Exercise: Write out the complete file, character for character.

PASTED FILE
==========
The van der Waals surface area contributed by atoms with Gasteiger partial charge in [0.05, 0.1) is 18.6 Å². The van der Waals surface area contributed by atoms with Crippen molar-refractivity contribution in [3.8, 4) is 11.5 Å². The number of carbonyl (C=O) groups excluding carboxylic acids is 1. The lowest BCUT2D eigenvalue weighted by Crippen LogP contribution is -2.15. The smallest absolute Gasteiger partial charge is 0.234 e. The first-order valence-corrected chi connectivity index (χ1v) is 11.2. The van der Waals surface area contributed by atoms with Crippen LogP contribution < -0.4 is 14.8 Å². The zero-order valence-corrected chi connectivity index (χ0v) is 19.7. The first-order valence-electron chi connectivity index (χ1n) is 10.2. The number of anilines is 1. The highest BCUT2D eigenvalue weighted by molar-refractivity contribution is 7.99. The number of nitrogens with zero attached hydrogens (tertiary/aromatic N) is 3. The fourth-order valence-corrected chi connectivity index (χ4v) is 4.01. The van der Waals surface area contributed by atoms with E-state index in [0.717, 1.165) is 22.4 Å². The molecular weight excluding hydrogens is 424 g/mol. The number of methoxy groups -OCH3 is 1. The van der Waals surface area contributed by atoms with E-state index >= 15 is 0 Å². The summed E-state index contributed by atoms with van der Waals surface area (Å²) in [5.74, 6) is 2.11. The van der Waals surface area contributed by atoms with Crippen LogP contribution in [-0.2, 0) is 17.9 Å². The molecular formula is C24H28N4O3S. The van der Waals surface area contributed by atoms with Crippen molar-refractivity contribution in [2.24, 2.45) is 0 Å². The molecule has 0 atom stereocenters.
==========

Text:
The van der Waals surface area contributed by atoms with Gasteiger partial charge in [0.05, 0.1) is 18.6 Å². The van der Waals surface area contributed by atoms with Crippen molar-refractivity contribution in [3.8, 4) is 11.5 Å². The number of carbonyl (C=O) groups excluding carboxylic acids is 1. The lowest BCUT2D eigenvalue weighted by Crippen LogP contribution is -2.15. The smallest absolute Gasteiger partial charge is 0.234 e. The first-order valence-corrected chi connectivity index (χ1v) is 11.2. The van der Waals surface area contributed by atoms with Crippen LogP contribution < -0.4 is 14.8 Å². The zero-order valence-corrected chi connectivity index (χ0v) is 19.7. The first-order valence-electron chi connectivity index (χ1n) is 10.2. The number of anilines is 1. The highest BCUT2D eigenvalue weighted by molar-refractivity contribution is 7.99. The number of nitrogens with zero attached hydrogens (tertiary/aromatic N) is 3. The fourth-order valence-corrected chi connectivity index (χ4v) is 4.01. The van der Waals surface area contributed by atoms with E-state index in [0.717, 1.165) is 22.4 Å². The molecular weight excluding hydrogens is 424 g/mol. The number of methoxy groups -OCH3 is 1. The van der Waals surface area contributed by atoms with E-state index >= 15 is 0 Å². The summed E-state index contributed by atoms with van der Waals surface area (Å²) in [5.74, 6) is 2.11. The van der Waals surface area contributed by atoms with Crippen LogP contribution in [-0.2, 0) is 17.9 Å². The molecular formula is C24H28N4O3S. The van der Waals surface area contributed by atoms with Crippen molar-refractivity contribution in [2.24, 2.45) is 0 Å². The molecule has 0 atom stereocenters.